FIRMS ALSO CREATE IN AMERICA: US OFFICIAL
New Delhi, January 12, 2008 (IANS)
was necessary to inform Americans that Indian companies were also
creating jobs and not just offshoring them to distant shores for
lower costs, a top US Commerce Department official said here Thursday.
Indian companies have been steadily employing more and more Americans,
with 2005 figures of the US Department of Commerce recording 12,000
of them employed by Indian firms.
at an interactive meeting with members of the Federation of Indian
Chambers of Commerce and Industry (Ficci), US Assistant Commerce
Secretary for Market Access and Compliance David Bohigian said most
of the attention in the US presidential election campaign in terms
of trade was on the fear of China, low-cost foreign labour displacing
American jobs and offshoring to India.
have to make known that Indian companies are investing too... It
is not just an offshoring story," he said, adding it was "important
to highlight that Indian and American companies are creating jobs".
to US government statistics, India accounts for only about 1% of
foreign direct investment (FDI) flows into the US from Asia, but
is the fastest growing country in terms of average annual growth
of investment at over 70% from 2002 to 2006.
Indian business chambers also hope to offset any possibility of
the US presidential election campaign raking up the issue of offshoring
by taking pro-active measures. "We are planning a road show
of 15 Indian companies to travel to 10 US cities between February
and September to target key lawmakers to show that Indian companies
are creating jobs," said V.K. Topa, adviser to the Ficci secretary
senior American official was in India to woo investments - a rather
new policy programme of the Bush administration. Earlier, the US
administration did not have a policy to actively join the international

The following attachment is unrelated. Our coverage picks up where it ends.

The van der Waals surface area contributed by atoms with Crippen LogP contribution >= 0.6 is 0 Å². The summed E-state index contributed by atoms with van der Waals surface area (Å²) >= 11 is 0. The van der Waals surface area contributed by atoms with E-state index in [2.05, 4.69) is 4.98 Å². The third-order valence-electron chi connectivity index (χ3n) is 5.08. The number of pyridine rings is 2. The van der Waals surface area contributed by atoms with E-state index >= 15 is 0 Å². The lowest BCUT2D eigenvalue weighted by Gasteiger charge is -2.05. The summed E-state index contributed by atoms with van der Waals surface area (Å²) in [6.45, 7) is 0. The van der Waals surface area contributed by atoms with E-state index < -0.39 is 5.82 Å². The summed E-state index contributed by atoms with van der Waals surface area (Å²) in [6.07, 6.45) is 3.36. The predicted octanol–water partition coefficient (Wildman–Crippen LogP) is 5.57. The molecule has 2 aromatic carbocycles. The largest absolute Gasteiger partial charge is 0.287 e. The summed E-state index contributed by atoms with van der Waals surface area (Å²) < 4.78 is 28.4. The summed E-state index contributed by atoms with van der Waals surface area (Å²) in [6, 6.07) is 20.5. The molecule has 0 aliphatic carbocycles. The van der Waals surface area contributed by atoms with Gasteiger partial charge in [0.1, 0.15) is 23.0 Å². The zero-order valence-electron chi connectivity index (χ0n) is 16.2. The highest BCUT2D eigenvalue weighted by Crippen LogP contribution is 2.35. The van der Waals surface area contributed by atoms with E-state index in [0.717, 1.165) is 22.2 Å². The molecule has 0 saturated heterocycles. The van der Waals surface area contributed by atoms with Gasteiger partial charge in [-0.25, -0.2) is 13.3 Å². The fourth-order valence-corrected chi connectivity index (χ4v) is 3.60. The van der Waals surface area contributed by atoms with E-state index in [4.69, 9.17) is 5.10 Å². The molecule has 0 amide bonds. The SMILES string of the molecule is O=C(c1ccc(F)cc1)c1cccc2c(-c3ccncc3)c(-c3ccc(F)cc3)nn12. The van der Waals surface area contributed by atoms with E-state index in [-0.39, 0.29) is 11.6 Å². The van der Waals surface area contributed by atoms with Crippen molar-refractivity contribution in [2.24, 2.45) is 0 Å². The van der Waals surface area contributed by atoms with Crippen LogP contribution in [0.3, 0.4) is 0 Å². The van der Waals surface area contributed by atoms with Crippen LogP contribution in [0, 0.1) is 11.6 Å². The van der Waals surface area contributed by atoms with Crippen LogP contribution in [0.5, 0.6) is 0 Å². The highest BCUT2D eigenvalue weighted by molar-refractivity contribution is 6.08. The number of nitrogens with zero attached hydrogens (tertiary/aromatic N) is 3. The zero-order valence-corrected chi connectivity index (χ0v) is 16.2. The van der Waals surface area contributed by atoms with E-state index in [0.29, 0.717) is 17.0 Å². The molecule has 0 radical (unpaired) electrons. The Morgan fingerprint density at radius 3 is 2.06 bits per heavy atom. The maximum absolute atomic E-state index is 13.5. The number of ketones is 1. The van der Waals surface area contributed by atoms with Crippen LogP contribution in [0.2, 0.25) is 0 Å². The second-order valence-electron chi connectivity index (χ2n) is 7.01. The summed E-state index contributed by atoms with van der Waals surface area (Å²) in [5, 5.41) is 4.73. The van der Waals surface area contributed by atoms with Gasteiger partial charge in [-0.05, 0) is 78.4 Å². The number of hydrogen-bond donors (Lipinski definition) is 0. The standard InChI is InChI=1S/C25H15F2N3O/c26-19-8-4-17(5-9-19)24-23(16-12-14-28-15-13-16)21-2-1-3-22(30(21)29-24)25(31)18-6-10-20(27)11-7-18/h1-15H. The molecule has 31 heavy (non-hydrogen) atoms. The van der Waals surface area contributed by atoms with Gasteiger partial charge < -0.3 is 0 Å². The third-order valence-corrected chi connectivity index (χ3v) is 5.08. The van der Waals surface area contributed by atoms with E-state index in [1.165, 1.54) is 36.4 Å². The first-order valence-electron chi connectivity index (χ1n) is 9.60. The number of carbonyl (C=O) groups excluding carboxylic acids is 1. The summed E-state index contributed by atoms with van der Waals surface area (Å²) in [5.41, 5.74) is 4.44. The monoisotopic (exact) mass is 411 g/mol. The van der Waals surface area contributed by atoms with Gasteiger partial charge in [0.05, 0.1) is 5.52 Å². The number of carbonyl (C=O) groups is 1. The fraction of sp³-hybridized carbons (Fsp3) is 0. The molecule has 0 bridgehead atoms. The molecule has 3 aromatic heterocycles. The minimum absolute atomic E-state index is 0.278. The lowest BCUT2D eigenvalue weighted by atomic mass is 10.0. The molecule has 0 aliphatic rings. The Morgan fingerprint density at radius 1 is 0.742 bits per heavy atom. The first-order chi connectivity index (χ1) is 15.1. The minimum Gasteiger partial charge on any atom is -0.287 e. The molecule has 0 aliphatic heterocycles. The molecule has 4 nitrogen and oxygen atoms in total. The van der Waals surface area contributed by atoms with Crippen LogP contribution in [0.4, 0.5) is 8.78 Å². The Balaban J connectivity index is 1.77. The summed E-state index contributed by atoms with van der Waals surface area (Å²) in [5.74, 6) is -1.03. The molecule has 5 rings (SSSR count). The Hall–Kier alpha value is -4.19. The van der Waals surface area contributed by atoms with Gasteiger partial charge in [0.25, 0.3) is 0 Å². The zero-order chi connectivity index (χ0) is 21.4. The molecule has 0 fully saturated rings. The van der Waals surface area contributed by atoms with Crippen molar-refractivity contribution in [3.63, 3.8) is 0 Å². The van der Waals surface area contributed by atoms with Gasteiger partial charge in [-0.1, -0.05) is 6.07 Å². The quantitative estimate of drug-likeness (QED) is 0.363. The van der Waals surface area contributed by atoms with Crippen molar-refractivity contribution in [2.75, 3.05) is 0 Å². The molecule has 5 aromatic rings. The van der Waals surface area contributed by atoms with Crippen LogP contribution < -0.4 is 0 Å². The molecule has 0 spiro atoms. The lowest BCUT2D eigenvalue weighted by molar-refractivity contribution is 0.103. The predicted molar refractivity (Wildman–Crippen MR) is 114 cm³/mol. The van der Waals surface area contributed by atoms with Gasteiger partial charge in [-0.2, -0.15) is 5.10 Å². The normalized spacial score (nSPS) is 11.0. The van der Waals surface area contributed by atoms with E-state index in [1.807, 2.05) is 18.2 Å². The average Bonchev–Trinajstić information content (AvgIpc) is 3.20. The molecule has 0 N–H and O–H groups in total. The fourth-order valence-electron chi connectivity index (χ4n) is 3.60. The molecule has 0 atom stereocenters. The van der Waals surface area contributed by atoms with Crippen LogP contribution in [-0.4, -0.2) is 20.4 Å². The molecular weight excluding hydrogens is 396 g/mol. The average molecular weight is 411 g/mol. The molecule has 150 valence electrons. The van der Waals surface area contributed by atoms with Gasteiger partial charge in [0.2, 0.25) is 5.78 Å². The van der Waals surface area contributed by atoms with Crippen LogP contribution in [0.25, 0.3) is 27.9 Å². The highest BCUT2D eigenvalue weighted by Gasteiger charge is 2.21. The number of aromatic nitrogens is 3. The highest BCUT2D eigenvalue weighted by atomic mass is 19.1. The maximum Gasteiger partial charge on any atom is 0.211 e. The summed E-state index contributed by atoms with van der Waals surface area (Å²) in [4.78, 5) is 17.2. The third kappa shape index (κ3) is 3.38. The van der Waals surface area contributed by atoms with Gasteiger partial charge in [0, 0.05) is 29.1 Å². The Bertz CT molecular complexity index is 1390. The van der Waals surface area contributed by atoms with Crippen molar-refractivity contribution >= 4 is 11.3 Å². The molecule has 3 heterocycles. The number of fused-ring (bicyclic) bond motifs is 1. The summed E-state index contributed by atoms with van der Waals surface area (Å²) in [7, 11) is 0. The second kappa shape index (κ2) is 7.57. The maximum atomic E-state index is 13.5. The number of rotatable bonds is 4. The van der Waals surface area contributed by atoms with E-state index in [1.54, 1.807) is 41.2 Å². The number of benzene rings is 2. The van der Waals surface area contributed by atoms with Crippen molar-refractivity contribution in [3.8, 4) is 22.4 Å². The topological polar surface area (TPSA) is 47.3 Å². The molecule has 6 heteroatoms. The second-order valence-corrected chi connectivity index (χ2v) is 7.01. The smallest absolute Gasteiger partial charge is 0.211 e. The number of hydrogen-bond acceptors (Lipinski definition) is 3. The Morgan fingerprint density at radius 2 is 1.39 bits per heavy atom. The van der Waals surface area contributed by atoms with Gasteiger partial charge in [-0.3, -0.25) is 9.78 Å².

fray to woo foreign investment, with the country accounting for
a peak of over a quarter of global FDI inflows in the late 1990s.
But 9/11 changed the scenario, with capital inflows dropping down
to nearly 7% in 2003, fuelled by visa restrictions and also domestic
fears regarding foreign investment in strategic sectors.
China and to a less extent India garnering a large share of FDI,
the US launched the "Invest in America" initiative in
March 2007 to attract foreign investment, providing services on
how to navigate the regulatory mechanism and contact the right people
in Washington DC.
terms of visas, he pointed out that the backlog of visa applications
had come down significantly, adding India accounts for the largest
number of work and student visas to the US.
admitted that the American public was still apprehensive over foreign
investment, collating it "incorrectly" with job displacement.
He pointed out that a Pew global study of 47 countries had found
Americans to be the most negative about trade, which contradicts
statistics on the benefits accrued from foreign trade.
family of four is benefited to the tune of $10,000 from foreign
investment," he said, adding that a job in a foreign company
is one third higher in terms of salary than that in a domestic company.